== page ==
Author: Firoozeh Dumas
Hardcover: 240 pages
For those who’ve read Funny in Farsi, Firoozeh Dumas needs no introduction. But for those who haven’t (like me) Laughing without an Accent is a brilliant if scattered introduction to this wonderful author. In this book, Dumas recounts with wit and candor incidents from her own life, a life that began in Iran and is currently ongoing in California together with children and a French husband. With humor and insight the author writes and contrasts life between America and Iran, a contrast that spans everything from language, education, food, customs, marriage, lifestyle, roads, and everything else you can think of.
I loved this book! In fact, it reminded me irresistibly of R.K.Narayan (1906-2001), an Indian author who was one of the masters of this style of hilarious autobiographical writing. Firoozeh writes with undeniable charm whether she’s describing taking a desk up the narrow stairs of their condo, the antics of her numerous family members or an escaped monkey, eating a revolting though expensive sausage or teaching her children to go TV-free. While she’s respectful and highly affectionate of her Persian roots and upbringing, Firoozeh still manages to poke gentle fun at them. Such as when she describes having her book translated for Persian audiences and watching haplessly as the censors edit out all references to ham. In sadness and in sickness, in an Iranian school or Berkley campus, whether eating Persian food or French – the author has a turn of phrase that’s effective for its very simplicity and smartness.Cons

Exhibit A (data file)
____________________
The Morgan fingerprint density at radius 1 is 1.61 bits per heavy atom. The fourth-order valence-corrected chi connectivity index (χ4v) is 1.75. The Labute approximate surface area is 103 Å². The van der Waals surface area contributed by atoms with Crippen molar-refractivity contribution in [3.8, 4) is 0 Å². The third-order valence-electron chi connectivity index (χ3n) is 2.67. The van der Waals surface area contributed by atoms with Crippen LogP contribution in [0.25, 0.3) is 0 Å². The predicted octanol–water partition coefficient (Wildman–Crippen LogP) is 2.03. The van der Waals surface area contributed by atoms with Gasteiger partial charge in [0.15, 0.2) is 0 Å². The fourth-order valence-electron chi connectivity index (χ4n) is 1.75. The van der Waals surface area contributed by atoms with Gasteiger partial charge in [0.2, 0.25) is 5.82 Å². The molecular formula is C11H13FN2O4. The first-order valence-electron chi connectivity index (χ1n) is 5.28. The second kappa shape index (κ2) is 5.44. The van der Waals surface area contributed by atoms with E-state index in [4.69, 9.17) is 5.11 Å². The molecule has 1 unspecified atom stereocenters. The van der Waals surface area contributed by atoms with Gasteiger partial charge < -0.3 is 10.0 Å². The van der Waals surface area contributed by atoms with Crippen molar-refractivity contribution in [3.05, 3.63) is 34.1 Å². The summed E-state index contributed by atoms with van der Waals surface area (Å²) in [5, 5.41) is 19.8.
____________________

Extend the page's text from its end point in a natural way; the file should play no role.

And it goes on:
I found two cons with this book. One, the scattered style of writing. For example, in one chapter the author is living in Iran and in the very next, she's in America, with no explanation as to how and why. I suspect all the groundwork had probably been laid out in the first novel which I haven't read and which sadly, the author doesn't repeat here. I wish she had. It would have made more sense then. The second isn't a con exactly. I just wish this book were longer. At a mere 240 pages, this book is made for the term 'short and sweet'. Or maybe it felt that way because I devoured it one go - yes, it was that good! (In any case, Firoozeh, please write longer or tell your editor to stop editing out stuff :)
Over the years I’ve read a lot of books and I’ve become very particular as to what I allow on my keeper shelves. Long before I finished reading the first chapter, I knew this amusing and moving book had guaranteed itself a place among my copies of Narayan and Wodehouse books. If Funny in Farsi is half as enjoyable as this one, then I’ll make space for it there as well. In other words, this book is a must-read!
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